Saying his medical records have periodically been breached, Gov. Arnold Schwarzenegger on Monday called on hospitals to better protect patients' privacy amid a growing list of celebrities, including his wife, who have been victims of snooping at a Los Angeles hospital.

California first lady Maria Shriver is one of more than 30 high-profile patients whose confidential records were improperly looked at by an employee at UCLA Medical Center, the Los Angeles Times reported.

At a news conference in Sacramento, the governor said he also had been a victim during his own hospital visits, although he did not specify when or where.

Each time he left an operating room for various surgeries, Schwarzenegger said he was told "there were kind of, you know, people going through the file that had white coats on. And so obviously they snuck into the hospital, they did not fit in with the hospital staff at all. Those things happen."

The governor said his administration would work with hospitals to improve patient protections.

"If they're celebrities, if they are business executives, or just ordinary citizens, everyone's file ought to be protected," he said.

The identity of the woman responsible for looking at Shriver's files was not released. She is the same employee who sneaked into actress Farrah Fawcett's medical records, officials told the Times on Sunday.

That worker was fired in May 2007 after UCLA learned of the widespread breaches, but patients were not notified, the hospital said.

In all, the woman improperly looked at 61 patients' medical records in 2006 and 2007, according to state and local medical officials. Fawcett and Shriver were among 32 celebrities, politicians and other well-known people, the newspaper said. Names of the other patients were not disclosed.

Besides being California's first lady, Shriver is a former NBC newswoman and a member of the Kennedy family.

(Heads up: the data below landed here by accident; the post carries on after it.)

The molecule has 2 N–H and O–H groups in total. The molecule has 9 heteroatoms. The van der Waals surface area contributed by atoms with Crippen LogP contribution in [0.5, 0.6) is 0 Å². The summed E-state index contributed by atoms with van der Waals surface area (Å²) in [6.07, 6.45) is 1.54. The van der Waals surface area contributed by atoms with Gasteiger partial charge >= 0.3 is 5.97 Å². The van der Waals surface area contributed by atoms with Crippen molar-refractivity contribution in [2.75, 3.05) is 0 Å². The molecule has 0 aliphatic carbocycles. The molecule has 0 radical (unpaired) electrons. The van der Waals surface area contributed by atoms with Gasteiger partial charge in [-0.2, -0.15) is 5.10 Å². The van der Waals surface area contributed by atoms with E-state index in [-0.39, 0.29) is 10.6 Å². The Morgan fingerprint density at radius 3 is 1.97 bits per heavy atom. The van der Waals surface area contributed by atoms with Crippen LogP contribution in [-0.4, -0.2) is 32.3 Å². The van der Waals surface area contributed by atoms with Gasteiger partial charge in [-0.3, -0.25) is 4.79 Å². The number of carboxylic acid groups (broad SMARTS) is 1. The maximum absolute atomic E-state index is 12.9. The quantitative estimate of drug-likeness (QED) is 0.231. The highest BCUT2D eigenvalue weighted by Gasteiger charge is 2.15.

The head of the UCLA Hospital System, Dr. David Feinberg, apologized for the breaches and said the woman behind them had been a "rogue" employee.

Fawcett is battling cancer. Her attorney, Kim Swartz, said last week that after an employee at the hospital accessed Fawcett's medical records, details about her treatment showed up in the National Enquirer.

But Feinberg told the Times the hospital reviewed the fired employee's e-mails and phone calls and found no evidence any confidential medical information was shared inappropriately.

The secretary of the California Health and Human Services Agency, Kim Belshe, said Sunday that her agency is "very concerned about what appears to be a pattern of repeated violations."

The state will be taking action against UCLA, she said.

UCLA did not let state officials know about the breaches last year. Kathleen Billingsley of the Center for Healthcare Quality said a state investigator on Friday came across a document with the names of those patients affected.

Feinberg said hospital officials initially concluded that alerting authorities and the patients involved was not required. They are reconsidering whether to notify the patients because of the recent disclosures, he said.

The news of the snooping into Fawcett's medical records became public Wednesday, a few weeks after the hospital announced that several employees were fired for peeking at pop star's Britney Spears' files.

Schwarzenegger said he called on his administration to act after the Spears case became public last month.